THULIUM

Introduction

Atomic Number: 69
Group: None
Atomic Weight: 168.93421
Period: 6
CAS Number: 7440-30-4

Classification

Chalcogen
Halogen
Noble Gas
Lanthanoid
Actinoid
Rare Earth Element
Platinum Group Metal
Transuranium
No Stable Isotopes
Solid
Liquid
Gas
Solid (Predicted)

Description • Uses/Function

Discovered in 1879 by Cleve. Thulium occurs in small quantities along with other rare earths in a number of minerals. It is obtained commerciallyfrom monazite, which contains about 0.007% of the element. Thulium is the least abundant of the rare earth elements, but with new sources recentlydiscovered, it is now considered to be about as rare as silver, gold, or cadmium. Ion-exchange and solvent extraction techniques have recently permittedmuch easier separation of the rare earths, with much lower costs. Only a few years ago, thulium metal was not obtainable at any cost; in 1996 the oxidecost $20/g. Thulium metal powder now costs $60/g (99.9%). Thulium can be isolated by reduction of the oxide with lanthanum metal or by calciumreduction of the anhydrous fluoride. The pure metal has a bright, silvery luster. It is reasonably stable in air, but the metal should be protected frommoisture in a closed container. The element is silver-gray, soft, malleable, and ductile, and can be cut with a knife. Thirty eight isotopes and isomersare known, with atomic masses ranging from 146 to 176. Natural thulium, which is 100% 169Tm, is stable. Because of the relatively high price of themetal, thulium has not yet found many practical applications. 169Tm bombarded in a nuclear reactor can be used as a radiation source in portable Xrayequipment. 171Tm is potentially useful as an energy source. Natural thulium also has possible use in ferrites (ceramic magnetic materials) usedin microwave equipment. As with other lanthanides, thulium has a low-to-moderate acute toxic rating. It should be handled with care. 1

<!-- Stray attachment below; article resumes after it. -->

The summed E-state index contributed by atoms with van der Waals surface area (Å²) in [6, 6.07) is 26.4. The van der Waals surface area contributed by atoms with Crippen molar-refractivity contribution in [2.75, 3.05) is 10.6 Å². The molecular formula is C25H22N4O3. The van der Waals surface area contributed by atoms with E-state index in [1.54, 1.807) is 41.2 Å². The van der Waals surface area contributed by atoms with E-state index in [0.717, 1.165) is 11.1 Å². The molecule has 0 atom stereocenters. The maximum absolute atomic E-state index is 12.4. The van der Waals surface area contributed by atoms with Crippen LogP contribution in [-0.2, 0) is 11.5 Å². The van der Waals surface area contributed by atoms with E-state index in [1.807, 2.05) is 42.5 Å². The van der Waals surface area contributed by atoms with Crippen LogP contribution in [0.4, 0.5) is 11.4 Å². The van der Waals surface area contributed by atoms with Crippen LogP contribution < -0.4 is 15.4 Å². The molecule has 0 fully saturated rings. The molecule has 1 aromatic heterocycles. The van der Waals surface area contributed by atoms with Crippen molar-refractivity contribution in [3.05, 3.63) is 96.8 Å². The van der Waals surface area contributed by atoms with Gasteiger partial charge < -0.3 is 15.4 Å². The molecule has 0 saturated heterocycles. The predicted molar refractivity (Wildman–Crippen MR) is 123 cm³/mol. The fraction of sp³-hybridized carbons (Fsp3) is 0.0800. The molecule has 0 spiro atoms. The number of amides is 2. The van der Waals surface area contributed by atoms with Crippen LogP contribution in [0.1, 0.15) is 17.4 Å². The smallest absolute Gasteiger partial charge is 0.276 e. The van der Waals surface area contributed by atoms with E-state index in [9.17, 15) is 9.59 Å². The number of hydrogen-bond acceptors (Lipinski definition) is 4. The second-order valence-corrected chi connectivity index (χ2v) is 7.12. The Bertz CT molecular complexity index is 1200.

Physical Properties

Melting Point:2*  1545 °C = 1818.15 K = 2813 °F
Boiling Point:2* 1950 °C = 2223.15 K = 3542 °F
Sublimation Point:2 
Triple Point:2 
Critical Point:2 
Density:3  9.32 g/cm3

* - at 1 atm

Electron Configuration

Electron Configuration:  *[Xe] 6s2 4f13
Block: f
Highest Occupied Energy Level: 6
Valence Electrons: 2

Quantum Numbers:

n = 4
ℓ = 3
m = 2
ms = -½

Bonding

Electronegativity (Pauling scale):4 1.25
Electropositivity (Pauling scale): 2.75

Ionization Potential   eV 5  kJ/mol  
1 6.18431    596.7
Ionization Potential   eV 5  kJ/mol  
2 12.05    1162.6
Ionization Potential   eV 5  kJ/mol  
3 23.68    2284.8
4 42.7    4119.9

Thermochemistry

Specific Heat: 0.160 J/g°C 6 = 27.029 J/mol°C = 0.038 cal/g°C = 6.460 cal/mol°C
Thermal Conductivity: 16.8 (W/m)/K, 27°C 7
Heat of Fusion: 16.84 kJ/mol 8 = 99.7 J/g
Heat of Vaporization: 191 kJ/mol 9 = 1130.6 J/g
State of Matter Enthalpy of Formation (ΔHf°)10 Entropy (S°)10 Gibbs Free Energy (ΔGf°)10
(kcal/mol) (kJ/mol) (cal/K) (J/K) (kcal/mol) (kJ/mol)
(s) 0 0 17.69 74.01496 0 0
(g) 55.5 232.212 45.41 189.99544 47.2 197.4848

Isotopes

Nuclide Mass 11 Half-Life 11 Nuclear Spin 11 Binding Energy
145Tm 144.97007(43)# 3.1(3) μs (11/2-) 1,144.30 MeV
146Tm 145.96643(43)# 240(30) ms (6-) 1,161.69 MeV
147Tm 146.96096(32)# 0.58(3) s 11/2- 1,169.76 MeV
148Tm 147.95784(43)# 0.7(2) s (10+) 1,187.15 MeV
149Tm 148.95272(32)# 0.9(2) s (11/2-) 1,195.22 MeV
150Tm 149.94996(21)# 3# s (1+) 1,212.60 MeV
151Tm 150.945483(22) 4.17(10) s (11/2-) 1,220.67 MeV
152Tm 151.94442(8) 8.0(10) s (2#)- 1,228.75 MeV
153Tm 152.942012(20) 1.48(1) s (11/2-) 1,236.82 MeV
154Tm 153.941568(15) 8.1(3) s (2-) 1,244.89 MeV